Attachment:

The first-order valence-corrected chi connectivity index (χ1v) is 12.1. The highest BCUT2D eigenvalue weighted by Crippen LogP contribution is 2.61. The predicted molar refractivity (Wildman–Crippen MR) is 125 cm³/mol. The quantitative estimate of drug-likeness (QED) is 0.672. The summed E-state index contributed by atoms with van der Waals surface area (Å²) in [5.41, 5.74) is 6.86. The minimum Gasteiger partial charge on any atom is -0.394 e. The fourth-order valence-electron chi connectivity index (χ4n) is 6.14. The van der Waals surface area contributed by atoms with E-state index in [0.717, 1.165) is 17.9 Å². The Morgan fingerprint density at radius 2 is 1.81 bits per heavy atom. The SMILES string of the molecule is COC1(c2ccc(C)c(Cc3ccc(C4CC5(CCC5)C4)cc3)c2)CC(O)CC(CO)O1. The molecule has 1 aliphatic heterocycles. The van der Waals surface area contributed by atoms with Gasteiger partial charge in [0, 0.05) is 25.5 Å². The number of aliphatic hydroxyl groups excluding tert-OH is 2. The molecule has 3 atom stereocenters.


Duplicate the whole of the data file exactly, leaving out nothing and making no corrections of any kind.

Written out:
The first-order valence-corrected chi connectivity index (χ1v) is 12.1. The highest BCUT2D eigenvalue weighted by Crippen LogP contribution is 2.61. The predicted molar refractivity (Wildman–Crippen MR) is 125 cm³/mol. The quantitative estimate of drug-likeness (QED) is 0.672. The summed E-state index contributed by atoms with van der Waals surface area (Å²) in [5.41, 5.74) is 6.86. The minimum Gasteiger partial charge on any atom is -0.394 e. The fourth-order valence-electron chi connectivity index (χ4n) is 6.14. The van der Waals surface area contributed by atoms with E-state index in [0.717, 1.165) is 17.9 Å². The Morgan fingerprint density at radius 2 is 1.81 bits per heavy atom. The SMILES string of the molecule is COC1(c2ccc(C)c(Cc3ccc(C4CC5(CCC5)C4)cc3)c2)CC(O)CC(CO)O1. The molecule has 1 aliphatic heterocycles. The van der Waals surface area contributed by atoms with Gasteiger partial charge in [0, 0.05) is 25.5 Å². The number of aliphatic hydroxyl groups excluding tert-OH is 2. The molecule has 3 atom stereocenters.